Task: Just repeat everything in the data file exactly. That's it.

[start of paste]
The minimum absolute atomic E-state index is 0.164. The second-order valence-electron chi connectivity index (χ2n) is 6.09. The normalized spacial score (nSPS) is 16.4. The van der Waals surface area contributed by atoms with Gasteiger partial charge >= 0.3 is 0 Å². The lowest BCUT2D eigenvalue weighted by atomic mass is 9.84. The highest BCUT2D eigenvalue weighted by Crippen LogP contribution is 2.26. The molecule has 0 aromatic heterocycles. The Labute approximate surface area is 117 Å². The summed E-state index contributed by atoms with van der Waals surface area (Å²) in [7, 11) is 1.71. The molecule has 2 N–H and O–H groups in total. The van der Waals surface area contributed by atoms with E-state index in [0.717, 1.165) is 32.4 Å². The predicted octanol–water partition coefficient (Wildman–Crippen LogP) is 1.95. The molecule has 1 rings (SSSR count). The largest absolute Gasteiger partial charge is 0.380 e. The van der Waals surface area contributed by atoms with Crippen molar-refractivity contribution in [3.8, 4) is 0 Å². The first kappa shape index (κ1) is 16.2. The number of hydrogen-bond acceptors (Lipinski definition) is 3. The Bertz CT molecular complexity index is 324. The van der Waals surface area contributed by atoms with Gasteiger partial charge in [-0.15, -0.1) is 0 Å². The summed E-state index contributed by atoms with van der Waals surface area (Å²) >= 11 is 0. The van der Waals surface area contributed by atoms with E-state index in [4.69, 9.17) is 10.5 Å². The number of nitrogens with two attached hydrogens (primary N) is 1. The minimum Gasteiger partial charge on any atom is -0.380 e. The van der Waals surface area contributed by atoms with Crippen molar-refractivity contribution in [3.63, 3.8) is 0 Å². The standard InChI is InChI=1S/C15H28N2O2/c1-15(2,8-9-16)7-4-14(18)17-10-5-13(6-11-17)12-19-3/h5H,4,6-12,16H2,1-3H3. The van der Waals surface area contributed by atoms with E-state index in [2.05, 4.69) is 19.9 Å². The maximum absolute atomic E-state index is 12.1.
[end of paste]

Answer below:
The minimum absolute atomic E-state index is 0.164. The second-order valence-electron chi connectivity index (χ2n) is 6.09. The normalized spacial score (nSPS) is 16.4. The van der Waals surface area contributed by atoms with Gasteiger partial charge >= 0.3 is 0 Å². The lowest BCUT2D eigenvalue weighted by atomic mass is 9.84. The highest BCUT2D eigenvalue weighted by Crippen LogP contribution is 2.26. The molecule has 0 aromatic heterocycles. The Labute approximate surface area is 117 Å². The summed E-state index contributed by atoms with van der Waals surface area (Å²) in [7, 11) is 1.71. The molecule has 2 N–H and O–H groups in total. The van der Waals surface area contributed by atoms with E-state index in [0.717, 1.165) is 32.4 Å². The predicted octanol–water partition coefficient (Wildman–Crippen LogP) is 1.95. The molecule has 1 rings (SSSR count). The largest absolute Gasteiger partial charge is 0.380 e. The van der Waals surface area contributed by atoms with Crippen molar-refractivity contribution in [3.8, 4) is 0 Å². The first kappa shape index (κ1) is 16.2. The number of hydrogen-bond acceptors (Lipinski definition) is 3. The Bertz CT molecular complexity index is 324. The van der Waals surface area contributed by atoms with Gasteiger partial charge in [-0.15, -0.1) is 0 Å². The summed E-state index contributed by atoms with van der Waals surface area (Å²) >= 11 is 0. The van der Waals surface area contributed by atoms with E-state index in [4.69, 9.17) is 10.5 Å². The number of nitrogens with two attached hydrogens (primary N) is 1. The minimum Gasteiger partial charge on any atom is -0.380 e. The van der Waals surface area contributed by atoms with Crippen molar-refractivity contribution in [3.63, 3.8) is 0 Å². The standard InChI is InChI=1S/C15H28N2O2/c1-15(2,8-9-16)7-4-14(18)17-10-5-13(6-11-17)12-19-3/h5H,4,6-12,16H2,1-3H3. The van der Waals surface area contributed by atoms with E-state index in [2.05, 4.69) is 19.9 Å². The maximum absolute atomic E-state index is 12.1.